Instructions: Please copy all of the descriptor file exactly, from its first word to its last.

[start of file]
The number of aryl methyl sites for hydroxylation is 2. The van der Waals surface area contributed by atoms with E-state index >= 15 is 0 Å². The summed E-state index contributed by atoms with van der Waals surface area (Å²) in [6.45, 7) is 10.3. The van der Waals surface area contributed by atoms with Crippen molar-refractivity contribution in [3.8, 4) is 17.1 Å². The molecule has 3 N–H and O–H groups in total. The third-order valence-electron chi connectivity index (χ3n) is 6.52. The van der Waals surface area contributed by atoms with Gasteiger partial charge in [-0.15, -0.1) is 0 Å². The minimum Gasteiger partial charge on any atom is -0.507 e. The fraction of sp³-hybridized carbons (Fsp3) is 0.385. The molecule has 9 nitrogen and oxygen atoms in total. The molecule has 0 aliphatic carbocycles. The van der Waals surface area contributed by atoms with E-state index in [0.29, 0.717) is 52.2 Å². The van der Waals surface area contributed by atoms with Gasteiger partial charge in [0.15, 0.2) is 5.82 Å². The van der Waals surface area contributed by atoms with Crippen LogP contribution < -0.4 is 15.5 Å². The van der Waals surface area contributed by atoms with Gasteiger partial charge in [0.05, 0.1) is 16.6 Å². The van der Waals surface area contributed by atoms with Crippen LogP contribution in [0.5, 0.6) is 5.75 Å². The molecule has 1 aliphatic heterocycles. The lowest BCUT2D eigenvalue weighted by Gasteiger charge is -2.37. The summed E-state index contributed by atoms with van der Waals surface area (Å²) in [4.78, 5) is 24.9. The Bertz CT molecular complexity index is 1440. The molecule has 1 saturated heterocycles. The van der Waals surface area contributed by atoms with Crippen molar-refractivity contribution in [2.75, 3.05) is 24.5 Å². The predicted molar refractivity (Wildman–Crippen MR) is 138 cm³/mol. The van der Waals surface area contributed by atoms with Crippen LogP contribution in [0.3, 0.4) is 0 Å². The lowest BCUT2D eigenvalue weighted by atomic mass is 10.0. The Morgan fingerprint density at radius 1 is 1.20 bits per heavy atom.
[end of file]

The number of aryl methyl sites for hydroxylation is 2. The van der Waals surface area contributed by atoms with E-state index >= 15 is 0 Å². The summed E-state index contributed by atoms with van der Waals surface area (Å²) in [6.45, 7) is 10.3. The van der Waals surface area contributed by atoms with Crippen molar-refractivity contribution in [3.8, 4) is 17.1 Å². The molecule has 3 N–H and O–H groups in total. The third-order valence-electron chi connectivity index (χ3n) is 6.52. The van der Waals surface area contributed by atoms with Gasteiger partial charge in [-0.15, -0.1) is 0 Å². The minimum Gasteiger partial charge on any atom is -0.507 e. The fraction of sp³-hybridized carbons (Fsp3) is 0.385. The molecule has 9 nitrogen and oxygen atoms in total. The molecule has 0 aliphatic carbocycles. The van der Waals surface area contributed by atoms with E-state index in [0.29, 0.717) is 52.2 Å². The van der Waals surface area contributed by atoms with Gasteiger partial charge in [0.15, 0.2) is 5.82 Å². The van der Waals surface area contributed by atoms with Crippen LogP contribution < -0.4 is 15.5 Å². The van der Waals surface area contributed by atoms with Gasteiger partial charge in [0.05, 0.1) is 16.6 Å². The van der Waals surface area contributed by atoms with Crippen LogP contribution in [0.5, 0.6) is 5.75 Å². The molecule has 1 aliphatic heterocycles. The lowest BCUT2D eigenvalue weighted by Gasteiger charge is -2.37. The summed E-state index contributed by atoms with van der Waals surface area (Å²) in [4.78, 5) is 24.9. The Bertz CT molecular complexity index is 1440. The molecule has 1 saturated heterocycles. The van der Waals surface area contributed by atoms with Crippen molar-refractivity contribution in [2.75, 3.05) is 24.5 Å². The predicted molar refractivity (Wildman–Crippen MR) is 138 cm³/mol. The van der Waals surface area contributed by atoms with Crippen LogP contribution in [0.3, 0.4) is 0 Å². The lowest BCUT2D eigenvalue weighted by atomic mass is 10.0. The Morgan fingerprint density at radius 1 is 1.20 bits per heavy atom.